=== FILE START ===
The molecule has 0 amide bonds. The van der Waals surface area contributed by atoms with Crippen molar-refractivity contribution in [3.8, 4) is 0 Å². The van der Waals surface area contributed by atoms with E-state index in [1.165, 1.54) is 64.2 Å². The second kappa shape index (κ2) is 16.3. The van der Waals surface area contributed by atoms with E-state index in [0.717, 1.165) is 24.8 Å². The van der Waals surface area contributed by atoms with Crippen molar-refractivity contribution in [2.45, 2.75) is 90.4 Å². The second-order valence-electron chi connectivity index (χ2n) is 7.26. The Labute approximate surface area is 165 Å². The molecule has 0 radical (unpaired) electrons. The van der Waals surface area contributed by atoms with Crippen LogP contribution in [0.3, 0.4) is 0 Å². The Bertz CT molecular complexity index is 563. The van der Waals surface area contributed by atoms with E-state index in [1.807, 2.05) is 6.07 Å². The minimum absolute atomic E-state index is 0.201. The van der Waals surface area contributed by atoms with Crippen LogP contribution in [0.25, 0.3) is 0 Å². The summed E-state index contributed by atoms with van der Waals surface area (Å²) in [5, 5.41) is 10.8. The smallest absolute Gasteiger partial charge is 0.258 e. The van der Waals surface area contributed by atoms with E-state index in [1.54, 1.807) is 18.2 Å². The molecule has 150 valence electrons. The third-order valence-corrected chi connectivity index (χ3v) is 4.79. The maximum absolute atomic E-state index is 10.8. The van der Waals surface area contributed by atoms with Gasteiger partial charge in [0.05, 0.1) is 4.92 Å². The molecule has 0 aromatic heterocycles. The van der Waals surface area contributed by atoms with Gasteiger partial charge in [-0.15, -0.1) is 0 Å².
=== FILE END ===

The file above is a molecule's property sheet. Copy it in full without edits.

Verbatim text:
The molecule has 0 amide bonds. The van der Waals surface area contributed by atoms with Crippen molar-refractivity contribution in [3.8, 4) is 0 Å². The van der Waals surface area contributed by atoms with E-state index in [1.165, 1.54) is 64.2 Å². The second kappa shape index (κ2) is 16.3. The van der Waals surface area contributed by atoms with E-state index in [0.717, 1.165) is 24.8 Å². The van der Waals surface area contributed by atoms with Crippen molar-refractivity contribution in [2.45, 2.75) is 90.4 Å². The second-order valence-electron chi connectivity index (χ2n) is 7.26. The Labute approximate surface area is 165 Å². The molecule has 0 radical (unpaired) electrons. The van der Waals surface area contributed by atoms with Crippen LogP contribution in [0.3, 0.4) is 0 Å². The Bertz CT molecular complexity index is 563. The van der Waals surface area contributed by atoms with E-state index in [1.807, 2.05) is 6.07 Å². The minimum absolute atomic E-state index is 0.201. The van der Waals surface area contributed by atoms with Crippen LogP contribution in [0.25, 0.3) is 0 Å². The summed E-state index contributed by atoms with van der Waals surface area (Å²) in [5, 5.41) is 10.8. The smallest absolute Gasteiger partial charge is 0.258 e. The van der Waals surface area contributed by atoms with E-state index in [1.54, 1.807) is 18.2 Å². The molecule has 150 valence electrons. The third-order valence-corrected chi connectivity index (χ3v) is 4.79. The maximum absolute atomic E-state index is 10.8. The van der Waals surface area contributed by atoms with Gasteiger partial charge in [0.05, 0.1) is 4.92 Å². The molecule has 0 aromatic heterocycles. The van der Waals surface area contributed by atoms with Gasteiger partial charge in [-0.15, -0.1) is 0 Å².